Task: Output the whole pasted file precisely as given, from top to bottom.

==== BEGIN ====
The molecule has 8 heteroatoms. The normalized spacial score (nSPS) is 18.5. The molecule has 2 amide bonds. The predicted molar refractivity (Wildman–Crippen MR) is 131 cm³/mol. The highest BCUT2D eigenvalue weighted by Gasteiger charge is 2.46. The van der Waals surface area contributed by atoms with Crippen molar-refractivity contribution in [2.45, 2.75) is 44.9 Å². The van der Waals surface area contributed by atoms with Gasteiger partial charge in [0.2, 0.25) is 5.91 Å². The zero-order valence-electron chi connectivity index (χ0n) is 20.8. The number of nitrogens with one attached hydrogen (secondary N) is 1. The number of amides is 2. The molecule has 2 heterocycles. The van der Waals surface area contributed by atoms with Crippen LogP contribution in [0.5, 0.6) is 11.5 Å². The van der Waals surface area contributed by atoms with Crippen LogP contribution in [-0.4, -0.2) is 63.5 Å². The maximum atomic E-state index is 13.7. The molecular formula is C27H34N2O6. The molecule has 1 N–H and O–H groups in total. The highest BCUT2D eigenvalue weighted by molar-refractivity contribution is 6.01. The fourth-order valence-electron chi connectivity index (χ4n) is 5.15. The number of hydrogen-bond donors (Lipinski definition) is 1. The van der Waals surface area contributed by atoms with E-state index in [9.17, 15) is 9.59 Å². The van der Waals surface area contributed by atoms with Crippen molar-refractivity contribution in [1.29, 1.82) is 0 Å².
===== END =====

The molecule has 8 heteroatoms. The normalized spacial score (nSPS) is 18.5. The molecule has 2 amide bonds. The predicted molar refractivity (Wildman–Crippen MR) is 131 cm³/mol. The highest BCUT2D eigenvalue weighted by Gasteiger charge is 2.46. The van der Waals surface area contributed by atoms with Crippen molar-refractivity contribution in [2.45, 2.75) is 44.9 Å². The van der Waals surface area contributed by atoms with Gasteiger partial charge in [0.2, 0.25) is 5.91 Å². The zero-order valence-electron chi connectivity index (χ0n) is 20.8. The number of nitrogens with one attached hydrogen (secondary N) is 1. The number of amides is 2. The molecule has 2 heterocycles. The van der Waals surface area contributed by atoms with Crippen LogP contribution in [0.5, 0.6) is 11.5 Å². The van der Waals surface area contributed by atoms with Crippen LogP contribution in [-0.4, -0.2) is 63.5 Å². The maximum atomic E-state index is 13.7. The molecular formula is C27H34N2O6. The molecule has 1 N–H and O–H groups in total. The highest BCUT2D eigenvalue weighted by molar-refractivity contribution is 6.01. The fourth-order valence-electron chi connectivity index (χ4n) is 5.15. The number of hydrogen-bond donors (Lipinski definition) is 1. The van der Waals surface area contributed by atoms with E-state index in [9.17, 15) is 9.59 Å². The van der Waals surface area contributed by atoms with Crippen molar-refractivity contribution in [1.29, 1.82) is 0 Å².